How Cortana in Edge can help you find context for images

Microsoft recently added 'Ask Cortana' support for images in Edge. Here's how to use it.

cortana 1.2 screen

Today's Best Tech Deals

Picked by PCWorld's Editors

Top Deals On Great Products

Picked by Techconnect's Editors

Microsoft recently added a neat trick to Cortana integration in Microsoft Edge. Now you can use Microsoft’s digital assistant to get added context for images and not just text. When we first took a look at Edge we explained that if you were watching Pixar’s Ratatouille, for example, you could highlight the title and have Cortana tell you what ratatouille actually is. Now, you can do something similar with images.

Before you can take action, however, you need to make sure Cortana is activated in Edge. (For the purposes of this article we’ll assume you previously activated Cortana in the Windows 10 taskbar since Edge integration won’t work without it. If you need to turn on Cortana for the entire system check out Microsoft’s help pages.)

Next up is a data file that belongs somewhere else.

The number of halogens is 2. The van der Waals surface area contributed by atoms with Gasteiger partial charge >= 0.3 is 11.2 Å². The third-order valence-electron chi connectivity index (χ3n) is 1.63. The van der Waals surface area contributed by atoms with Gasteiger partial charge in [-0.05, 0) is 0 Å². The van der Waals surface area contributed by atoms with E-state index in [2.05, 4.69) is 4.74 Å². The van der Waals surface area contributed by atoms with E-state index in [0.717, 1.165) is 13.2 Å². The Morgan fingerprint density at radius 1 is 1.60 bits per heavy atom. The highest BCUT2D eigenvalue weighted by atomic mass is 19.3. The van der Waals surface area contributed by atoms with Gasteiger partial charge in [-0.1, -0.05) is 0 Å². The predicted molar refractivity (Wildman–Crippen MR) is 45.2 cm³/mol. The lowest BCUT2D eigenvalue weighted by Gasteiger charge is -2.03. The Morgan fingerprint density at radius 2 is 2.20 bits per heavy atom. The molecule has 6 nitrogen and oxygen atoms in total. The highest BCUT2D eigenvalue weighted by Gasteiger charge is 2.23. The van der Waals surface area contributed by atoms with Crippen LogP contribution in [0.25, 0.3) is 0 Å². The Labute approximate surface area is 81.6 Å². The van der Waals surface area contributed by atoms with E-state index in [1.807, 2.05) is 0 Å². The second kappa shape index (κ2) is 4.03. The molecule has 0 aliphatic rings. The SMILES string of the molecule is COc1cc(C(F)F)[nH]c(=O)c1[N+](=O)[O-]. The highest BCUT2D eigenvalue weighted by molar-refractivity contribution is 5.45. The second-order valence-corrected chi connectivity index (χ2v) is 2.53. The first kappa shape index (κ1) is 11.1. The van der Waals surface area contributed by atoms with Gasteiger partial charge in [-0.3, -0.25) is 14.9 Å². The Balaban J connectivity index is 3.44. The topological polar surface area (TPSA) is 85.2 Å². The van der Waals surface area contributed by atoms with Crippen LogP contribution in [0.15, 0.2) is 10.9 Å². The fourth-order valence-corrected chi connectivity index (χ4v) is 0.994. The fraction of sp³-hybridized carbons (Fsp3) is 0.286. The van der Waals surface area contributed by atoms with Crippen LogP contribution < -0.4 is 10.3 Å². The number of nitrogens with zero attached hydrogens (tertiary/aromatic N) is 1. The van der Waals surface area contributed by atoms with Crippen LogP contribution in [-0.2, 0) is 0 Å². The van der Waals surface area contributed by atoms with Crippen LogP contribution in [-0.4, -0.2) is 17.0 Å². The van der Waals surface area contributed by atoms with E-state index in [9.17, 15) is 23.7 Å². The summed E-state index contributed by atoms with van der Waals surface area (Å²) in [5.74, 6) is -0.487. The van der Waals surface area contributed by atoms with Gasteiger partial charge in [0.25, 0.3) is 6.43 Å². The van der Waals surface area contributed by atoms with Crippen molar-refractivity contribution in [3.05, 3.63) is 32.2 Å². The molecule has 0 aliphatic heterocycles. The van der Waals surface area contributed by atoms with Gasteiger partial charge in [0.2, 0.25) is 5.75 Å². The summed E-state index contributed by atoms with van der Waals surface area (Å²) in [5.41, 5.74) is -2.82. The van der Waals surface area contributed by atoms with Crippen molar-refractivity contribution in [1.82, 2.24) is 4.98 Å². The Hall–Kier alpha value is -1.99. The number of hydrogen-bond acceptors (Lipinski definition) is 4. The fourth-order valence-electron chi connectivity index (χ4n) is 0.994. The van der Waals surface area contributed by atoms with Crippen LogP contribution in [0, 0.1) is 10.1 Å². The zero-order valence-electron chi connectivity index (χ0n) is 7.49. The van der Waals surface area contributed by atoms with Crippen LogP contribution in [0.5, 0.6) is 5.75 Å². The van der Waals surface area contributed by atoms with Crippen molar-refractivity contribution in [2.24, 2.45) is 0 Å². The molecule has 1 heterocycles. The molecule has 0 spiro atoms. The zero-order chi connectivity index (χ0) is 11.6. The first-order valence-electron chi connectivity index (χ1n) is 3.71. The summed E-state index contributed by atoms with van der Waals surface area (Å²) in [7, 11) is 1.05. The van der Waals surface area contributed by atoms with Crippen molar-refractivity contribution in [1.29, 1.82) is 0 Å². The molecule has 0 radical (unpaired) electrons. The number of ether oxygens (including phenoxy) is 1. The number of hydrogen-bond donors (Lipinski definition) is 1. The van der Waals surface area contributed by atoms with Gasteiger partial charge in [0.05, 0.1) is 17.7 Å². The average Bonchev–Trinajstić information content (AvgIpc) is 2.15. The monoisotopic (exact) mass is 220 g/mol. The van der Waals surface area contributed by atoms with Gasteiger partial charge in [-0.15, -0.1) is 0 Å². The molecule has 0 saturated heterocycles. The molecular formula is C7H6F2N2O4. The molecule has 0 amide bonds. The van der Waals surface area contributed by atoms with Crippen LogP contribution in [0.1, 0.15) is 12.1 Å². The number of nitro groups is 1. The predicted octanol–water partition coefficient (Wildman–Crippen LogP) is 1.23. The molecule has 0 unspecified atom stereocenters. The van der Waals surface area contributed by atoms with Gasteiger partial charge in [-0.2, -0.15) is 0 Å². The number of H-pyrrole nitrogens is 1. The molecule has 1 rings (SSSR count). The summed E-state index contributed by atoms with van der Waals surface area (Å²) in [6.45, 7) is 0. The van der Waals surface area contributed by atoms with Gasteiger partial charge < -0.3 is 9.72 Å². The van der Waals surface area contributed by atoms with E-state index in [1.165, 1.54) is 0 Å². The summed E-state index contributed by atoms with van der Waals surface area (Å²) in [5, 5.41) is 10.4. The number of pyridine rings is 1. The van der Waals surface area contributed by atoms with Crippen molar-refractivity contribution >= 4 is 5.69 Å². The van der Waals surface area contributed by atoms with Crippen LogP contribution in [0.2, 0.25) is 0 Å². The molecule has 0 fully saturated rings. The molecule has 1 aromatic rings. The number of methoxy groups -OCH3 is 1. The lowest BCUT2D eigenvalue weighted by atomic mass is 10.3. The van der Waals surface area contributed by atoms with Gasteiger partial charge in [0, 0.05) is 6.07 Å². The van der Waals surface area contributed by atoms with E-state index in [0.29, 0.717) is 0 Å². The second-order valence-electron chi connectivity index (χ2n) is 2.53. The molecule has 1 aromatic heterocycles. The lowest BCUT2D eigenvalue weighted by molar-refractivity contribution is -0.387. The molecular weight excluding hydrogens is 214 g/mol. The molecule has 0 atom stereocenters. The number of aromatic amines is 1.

Open Edge and then click on the three horizontal dots in the upper-right corner and select Settings from the drop-down menu. On the next screen, scroll down to the bottom and click View advanced settings. Then, under Privacy and services make sure Have Cortana assist me in Microsoft Edge is on.


Cortana in Edge can provide more information about images you find online.

Now, we’re ready to go. Let’s say you’re looking at espresso machines on Amazon, and you want to know if you can get a cheaper price on eBay. Right-click the image, select Ask Cortana from the context menu, and then check out the information that appears in the Cortana panel on the right.

In my test case involving a DeLonghi EC155 espresso machine, Cortana had no trouble finding the same model and a link to the machine on eBay. The panel also had links to other places the image was found online and similar products.

Those are the basics of using the Ask Cortana feature in Edge. You don’t have to stop at products either. Cortana can help you identify famous people, food, and cars. Microsoft’s digital assistant won’t always get it right, but more often than not you’ll be able to get more information about an image from a single right-click.

Note: When you purchase something after clicking links in our articles, we may earn a small commission. Read our affiliate link policy for more details.
Shop Tech Products at Amazon